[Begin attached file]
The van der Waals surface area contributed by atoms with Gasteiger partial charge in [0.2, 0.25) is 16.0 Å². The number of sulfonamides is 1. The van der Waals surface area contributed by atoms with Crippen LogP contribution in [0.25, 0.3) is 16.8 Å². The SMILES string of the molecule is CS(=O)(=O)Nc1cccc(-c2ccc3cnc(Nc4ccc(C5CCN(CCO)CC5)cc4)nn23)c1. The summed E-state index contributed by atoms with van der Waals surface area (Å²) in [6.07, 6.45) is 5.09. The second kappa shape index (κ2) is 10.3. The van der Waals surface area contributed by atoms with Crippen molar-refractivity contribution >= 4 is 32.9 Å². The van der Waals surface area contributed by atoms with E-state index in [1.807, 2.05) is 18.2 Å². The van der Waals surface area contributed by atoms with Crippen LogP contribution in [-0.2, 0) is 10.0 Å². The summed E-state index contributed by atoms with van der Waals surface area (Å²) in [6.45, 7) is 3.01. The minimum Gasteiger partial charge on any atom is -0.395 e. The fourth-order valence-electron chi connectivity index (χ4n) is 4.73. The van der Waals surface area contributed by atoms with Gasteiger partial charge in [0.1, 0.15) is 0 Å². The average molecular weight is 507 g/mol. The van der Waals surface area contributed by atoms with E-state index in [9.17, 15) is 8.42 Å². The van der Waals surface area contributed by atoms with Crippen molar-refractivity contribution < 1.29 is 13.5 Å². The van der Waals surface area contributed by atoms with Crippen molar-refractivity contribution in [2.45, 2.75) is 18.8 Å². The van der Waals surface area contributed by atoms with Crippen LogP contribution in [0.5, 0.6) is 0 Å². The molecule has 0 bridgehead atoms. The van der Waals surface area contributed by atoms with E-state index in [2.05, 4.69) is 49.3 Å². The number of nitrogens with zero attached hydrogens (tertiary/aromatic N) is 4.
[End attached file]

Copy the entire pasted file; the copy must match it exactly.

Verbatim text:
The van der Waals surface area contributed by atoms with Gasteiger partial charge in [0.2, 0.25) is 16.0 Å². The number of sulfonamides is 1. The van der Waals surface area contributed by atoms with Crippen LogP contribution in [0.25, 0.3) is 16.8 Å². The SMILES string of the molecule is CS(=O)(=O)Nc1cccc(-c2ccc3cnc(Nc4ccc(C5CCN(CCO)CC5)cc4)nn23)c1. The summed E-state index contributed by atoms with van der Waals surface area (Å²) in [6.07, 6.45) is 5.09. The second kappa shape index (κ2) is 10.3. The van der Waals surface area contributed by atoms with Crippen molar-refractivity contribution >= 4 is 32.9 Å². The van der Waals surface area contributed by atoms with E-state index in [1.807, 2.05) is 18.2 Å². The van der Waals surface area contributed by atoms with Crippen LogP contribution in [-0.2, 0) is 10.0 Å². The summed E-state index contributed by atoms with van der Waals surface area (Å²) in [6.45, 7) is 3.01. The minimum Gasteiger partial charge on any atom is -0.395 e. The fourth-order valence-electron chi connectivity index (χ4n) is 4.73. The van der Waals surface area contributed by atoms with Gasteiger partial charge in [0.1, 0.15) is 0 Å². The average molecular weight is 507 g/mol. The van der Waals surface area contributed by atoms with E-state index in [9.17, 15) is 8.42 Å². The van der Waals surface area contributed by atoms with Crippen molar-refractivity contribution < 1.29 is 13.5 Å². The van der Waals surface area contributed by atoms with Crippen molar-refractivity contribution in [2.45, 2.75) is 18.8 Å². The van der Waals surface area contributed by atoms with Crippen LogP contribution in [0.5, 0.6) is 0 Å². The molecule has 0 bridgehead atoms. The van der Waals surface area contributed by atoms with E-state index in [2.05, 4.69) is 49.3 Å². The number of nitrogens with zero attached hydrogens (tertiary/aromatic N) is 4.